Error processing SSI file

Science - Home
Climate Change
Dry Valleys
Greenhouse Effect
Marine Life
Medical Research
Mt. Erebus
Terrestrial Life
Transantarctic Mtns

U.S. Antarctic Program    National Science Foundation




Headline News
Weather Info
Penguins & Wildlife
Antarctic History
Endurance Exhibit
Travel Information
Research Stations
Guess our Trivia
Photo Gallery
Message Board


Company Info
First Visit Info
Contact us


Earn 10-15% of our sales starting today!
Sign up online now!

Science Board:
Use this board to discuss science in Antarctica.  Ask questions about Antarctic science or read others' postings.

Int. Geophysical Year
Antarctic Treaty
Antarctic Station Life
Scientists love Antarctica
Future Antarctic Science

Life on an Antarctic Station

performing surgery      Life on an Antarctic station varies tremendously, depending on site logistics, a country's resources, and availability of supplies. Some stations are little more than storage containers or primitive huts, providing only the most basic protection for short visits. Others are the height of modern convenience, with private rooms, showers and a range of recreational facilities. Communiciation varies from the latest technologies to virtually none at all.

Extended Stays

While some scientists using the air link to McMurdo or Rothera spend as little as a month in Antarctica, personnel at British and Russian stations may spend up to 2 1/2 years there without a break.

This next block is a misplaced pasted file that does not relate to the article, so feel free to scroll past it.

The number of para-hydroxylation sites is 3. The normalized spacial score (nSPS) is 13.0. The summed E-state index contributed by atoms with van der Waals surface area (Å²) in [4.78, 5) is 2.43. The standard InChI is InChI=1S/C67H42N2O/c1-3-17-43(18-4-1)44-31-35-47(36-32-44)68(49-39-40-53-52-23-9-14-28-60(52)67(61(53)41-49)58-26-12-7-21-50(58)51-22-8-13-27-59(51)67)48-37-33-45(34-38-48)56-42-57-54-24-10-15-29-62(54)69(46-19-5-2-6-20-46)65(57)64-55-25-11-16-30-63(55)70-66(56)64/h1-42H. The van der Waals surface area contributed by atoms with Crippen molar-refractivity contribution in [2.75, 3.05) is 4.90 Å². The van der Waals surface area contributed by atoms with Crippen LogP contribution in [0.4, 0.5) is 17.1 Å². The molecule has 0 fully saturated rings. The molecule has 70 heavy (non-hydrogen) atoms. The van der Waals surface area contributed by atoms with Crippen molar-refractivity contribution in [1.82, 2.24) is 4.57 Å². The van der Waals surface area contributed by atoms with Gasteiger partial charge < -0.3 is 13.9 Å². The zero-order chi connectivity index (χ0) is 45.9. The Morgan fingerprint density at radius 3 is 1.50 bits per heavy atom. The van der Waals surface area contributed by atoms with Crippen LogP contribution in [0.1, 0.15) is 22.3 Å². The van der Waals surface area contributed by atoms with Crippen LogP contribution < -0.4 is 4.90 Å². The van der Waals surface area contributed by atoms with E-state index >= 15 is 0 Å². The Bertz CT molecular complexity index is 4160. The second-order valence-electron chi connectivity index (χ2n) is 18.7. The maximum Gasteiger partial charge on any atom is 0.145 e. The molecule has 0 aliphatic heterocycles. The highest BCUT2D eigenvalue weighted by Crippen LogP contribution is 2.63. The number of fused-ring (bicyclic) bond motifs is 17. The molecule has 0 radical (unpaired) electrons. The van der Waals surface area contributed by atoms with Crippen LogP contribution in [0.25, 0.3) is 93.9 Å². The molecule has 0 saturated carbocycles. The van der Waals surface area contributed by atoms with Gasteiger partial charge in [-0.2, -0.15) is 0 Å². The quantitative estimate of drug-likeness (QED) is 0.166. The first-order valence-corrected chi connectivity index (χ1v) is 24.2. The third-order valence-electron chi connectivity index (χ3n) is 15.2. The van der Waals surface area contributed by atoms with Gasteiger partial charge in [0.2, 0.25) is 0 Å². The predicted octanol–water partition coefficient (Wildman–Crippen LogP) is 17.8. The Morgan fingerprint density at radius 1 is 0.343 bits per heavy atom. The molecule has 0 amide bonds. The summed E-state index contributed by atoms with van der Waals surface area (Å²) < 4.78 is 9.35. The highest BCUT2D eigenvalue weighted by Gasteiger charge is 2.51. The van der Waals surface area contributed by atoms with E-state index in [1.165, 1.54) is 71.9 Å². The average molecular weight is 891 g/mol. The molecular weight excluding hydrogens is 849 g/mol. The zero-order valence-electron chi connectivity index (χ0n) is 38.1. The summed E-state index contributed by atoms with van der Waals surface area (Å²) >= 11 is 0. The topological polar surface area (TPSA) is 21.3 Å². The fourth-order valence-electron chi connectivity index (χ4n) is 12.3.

Of the thousands of scientists and support staff living "on the ice" many are there only for the summer, or part of it. They come from wide range of backgrounds possessing different yet essential skills. Naturally, each country organizes its programs in a unique manner. The UK, Germany, Russia and Japan all have major polar research institutes, which provide most of the scientists and the support staff. Other countries such as the US, Italy, New Zealand, Sweden, Argentina, Chile and Brazil hire most of their scientists from universities, while civilian or military sources make up most of their support systems. Australia and Norway have a mixed system, with a research institute that organizes the programs and provides a limited

Did you know?
measuring an ice core
  • Women are assuming increasingly important roles at all levels in the organization of stations, including base commander and the leadership of scientific teams.

  • Women have comprised nearly half the population of McMurdo station in recent years.
  • number of scientists, with the balance of the researchers coming from universities. Two countries, the Netherlands and Belgium, have neither stations nor ships, but instead reserve places for their scientists on the expeditions organized by other countries.    
        Obviously, the primary focus of life in Antarctica is scientific research. However, the logistics of day to day living in one of the most inhospitable places on the planet requires attention to details and teamwork to keep a station running smoothly. Without a committed and diligent support staff to perform day to day operations and maintenance duties, Antarctic research would not succeed.
        For those who overwinter in Antarctica, in addition to focusing on research projects, there are opportunities to develop hobbies, to acquire new skills, and to learn to ski and travel over snow. For many stations, the sun is below South Pole Stationthe horizon and all of the encampments have been cut off from the rest of the world for months. While this means that certain precautions must always be taken, life can also be less hectic and there is more time for relaxation. Midwinter crews often develop a cohesiveness and rapport that is unique.

    Why work in Antarctica?

    Many see it as an opportunity:
  • to study the unique characteristics of Antarctica and its surrounding seas.
  • to experience sites and sounds that only a relative view will ever experience.
  • to visit what is perhaps the least disturbed part of the world.
  • to take part in their own adventure.

  • Error processing SSI file